Yes, we can frighten ourselves to death

A scary costumed character frightens a girl in line at the Circus of Horrors haunted house in Las Vegas.  (AP Photo/Las Vegas Review-Journal, David Becker)
A scary costumed character frightens a girl in line at the Circus of Horrors haunted house in Las Vegas. (AP Photo/Las Vegas Review-Journal, David Becker)

Going to haunted houses and scream parks is part of the Halloween fun, but can that fright factor be bad for your health? “I always get these calls this time of year,” said Dr. Martin Samuels, chair of the neurology department at Brigham and Women’s Hospital.

A Wall Street Journal reporter spoke with him earlier this week about healthy people, with no signs of heart disease, who go into full cardiac arrest when panicked and are literally scared to death. Thankfully, this is extremely rare.

Samuels has pored over hundreds of cases of people whose heart gave out, called stress cardiomyopathy, after experiencing a shocking fright like an emergency ejection from an airplane, an earthquake, or a mugging at gun-point—all before any physical injury.

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At a rental cabin in Hyannis Port one summer, he saw the horrifying act up close. “We walked into the place, and our cat had cornered a mouse,” Samuels told me. “After a few minutes, the mouse dropped over dead. The cat had never touched it.”

Sometimes even a shocking surprise like winning the lottery or seeing a presumed dead loved one return from war can cause the heart to stop.

Harvard medical school physiologist Walter Cannon called it “voodoo death” in a 1942 paper since through the centuries, people who suddenly dropped dead from shock or fright were assumed to be killed by the powers of a wizard or medicine man. But Cannon, the man who first described the fight-or-flight response, had a more probable explanation, Samuels wrote in this paper.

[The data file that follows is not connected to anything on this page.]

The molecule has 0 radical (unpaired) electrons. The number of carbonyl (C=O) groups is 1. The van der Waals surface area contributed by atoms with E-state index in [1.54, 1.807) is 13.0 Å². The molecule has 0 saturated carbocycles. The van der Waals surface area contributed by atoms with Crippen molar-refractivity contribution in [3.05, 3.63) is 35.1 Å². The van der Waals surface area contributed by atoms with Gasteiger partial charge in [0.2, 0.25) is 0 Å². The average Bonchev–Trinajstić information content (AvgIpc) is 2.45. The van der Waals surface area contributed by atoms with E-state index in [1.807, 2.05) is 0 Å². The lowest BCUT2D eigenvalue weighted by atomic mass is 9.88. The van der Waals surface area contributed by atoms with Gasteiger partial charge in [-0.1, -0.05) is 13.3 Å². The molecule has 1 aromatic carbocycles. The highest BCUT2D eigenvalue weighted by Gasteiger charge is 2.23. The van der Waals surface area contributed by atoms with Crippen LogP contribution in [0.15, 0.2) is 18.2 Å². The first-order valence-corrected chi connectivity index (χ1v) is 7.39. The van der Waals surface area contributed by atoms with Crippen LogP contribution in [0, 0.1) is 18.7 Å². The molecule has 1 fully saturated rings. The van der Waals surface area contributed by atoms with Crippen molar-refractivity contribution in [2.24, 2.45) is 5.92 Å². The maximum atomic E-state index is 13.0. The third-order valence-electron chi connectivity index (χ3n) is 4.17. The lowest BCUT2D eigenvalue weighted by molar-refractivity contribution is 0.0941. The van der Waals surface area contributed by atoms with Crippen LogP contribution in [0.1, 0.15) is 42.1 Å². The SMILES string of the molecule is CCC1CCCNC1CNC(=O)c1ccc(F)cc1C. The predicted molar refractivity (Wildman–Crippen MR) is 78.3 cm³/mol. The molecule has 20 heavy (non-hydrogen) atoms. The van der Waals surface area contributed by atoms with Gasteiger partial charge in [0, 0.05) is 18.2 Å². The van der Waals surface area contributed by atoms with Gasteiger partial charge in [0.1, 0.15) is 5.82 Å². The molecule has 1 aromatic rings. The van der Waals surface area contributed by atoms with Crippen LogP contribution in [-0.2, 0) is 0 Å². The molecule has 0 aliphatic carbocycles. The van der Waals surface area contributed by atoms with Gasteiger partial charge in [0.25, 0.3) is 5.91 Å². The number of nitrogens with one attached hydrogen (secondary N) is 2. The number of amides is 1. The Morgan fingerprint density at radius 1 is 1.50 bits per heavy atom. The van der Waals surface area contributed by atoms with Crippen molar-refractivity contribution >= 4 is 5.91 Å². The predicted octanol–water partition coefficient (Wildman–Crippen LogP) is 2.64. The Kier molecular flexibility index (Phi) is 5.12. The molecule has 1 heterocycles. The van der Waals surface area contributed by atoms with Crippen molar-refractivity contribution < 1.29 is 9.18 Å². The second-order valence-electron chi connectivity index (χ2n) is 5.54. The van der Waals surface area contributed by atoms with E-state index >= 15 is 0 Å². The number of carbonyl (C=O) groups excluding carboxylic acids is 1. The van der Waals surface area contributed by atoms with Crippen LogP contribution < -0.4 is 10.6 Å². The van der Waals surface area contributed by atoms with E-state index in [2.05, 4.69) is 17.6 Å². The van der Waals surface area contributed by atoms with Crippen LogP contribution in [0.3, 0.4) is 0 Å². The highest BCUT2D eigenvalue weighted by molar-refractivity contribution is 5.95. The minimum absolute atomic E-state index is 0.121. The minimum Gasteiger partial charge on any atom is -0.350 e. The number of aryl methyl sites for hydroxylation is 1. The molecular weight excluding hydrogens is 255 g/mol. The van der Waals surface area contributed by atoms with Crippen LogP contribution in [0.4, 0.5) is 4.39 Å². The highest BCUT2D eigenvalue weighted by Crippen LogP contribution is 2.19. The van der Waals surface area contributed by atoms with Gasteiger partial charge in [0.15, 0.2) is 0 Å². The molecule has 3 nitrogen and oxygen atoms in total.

Just as with the fight or flight response—where the brain releases a flood of chemicals like adrenaline that move us to action when we’re in a dangerous situation—sudden deaths from fright, Cannon theorized, were due to a ramped up and lasting action of this response.

“It’s such a powerful example of how the brain controls visceral organs,” said Samuels, like the heart or the stomach.

Who hasn’t had a gut-wrenching reaction on a roller coaster?

As rare as scared-to-deaths are, researchers haven’t been able to determine who’s most at risk for them. They have, though, figured out why the heart can stop beating in response to extreme fear. A storming cascade of stress hormones called catecholamines triggers the release of calcium into heart cells causing them to contract, Samuels explained. The heart’s electrical system begins to malfunction, causing abnormal heart rhythms and then cardiac arrest.

In an autopsy report that Samuels examined, a man who committed suicide by jumping off the roof of Brigham and Women’s Hospital in 1980 most likely died from fear before he hit the ground since his heart exhibited signs of this catecholamine reaction. “It was probably occurring even as he was contemplating jumping,” Samuels said.

But the effect isn’t always so immediate. Researchers have documented a three- to five-fold increase in cardiac arrests—not associated with physical injuries—in communities hit by earthquakes within a few days of the event. They saw the same trend in lower Manhattan after 9/11.

“Most people who have a catecholamine attack recover and walk away without any harm,” said Samuels. If those attacks occurred hundreds or thousands of times over the years—which happens with a rare genetic disorder—the heart could sustain some lasting damage raising the risk of heart failure.

There’s probably, though, not much reason to worry about getting scared every year on Halloween. “It isn’t really frightening,” said Samuels. “It’s not the holiday it once was.”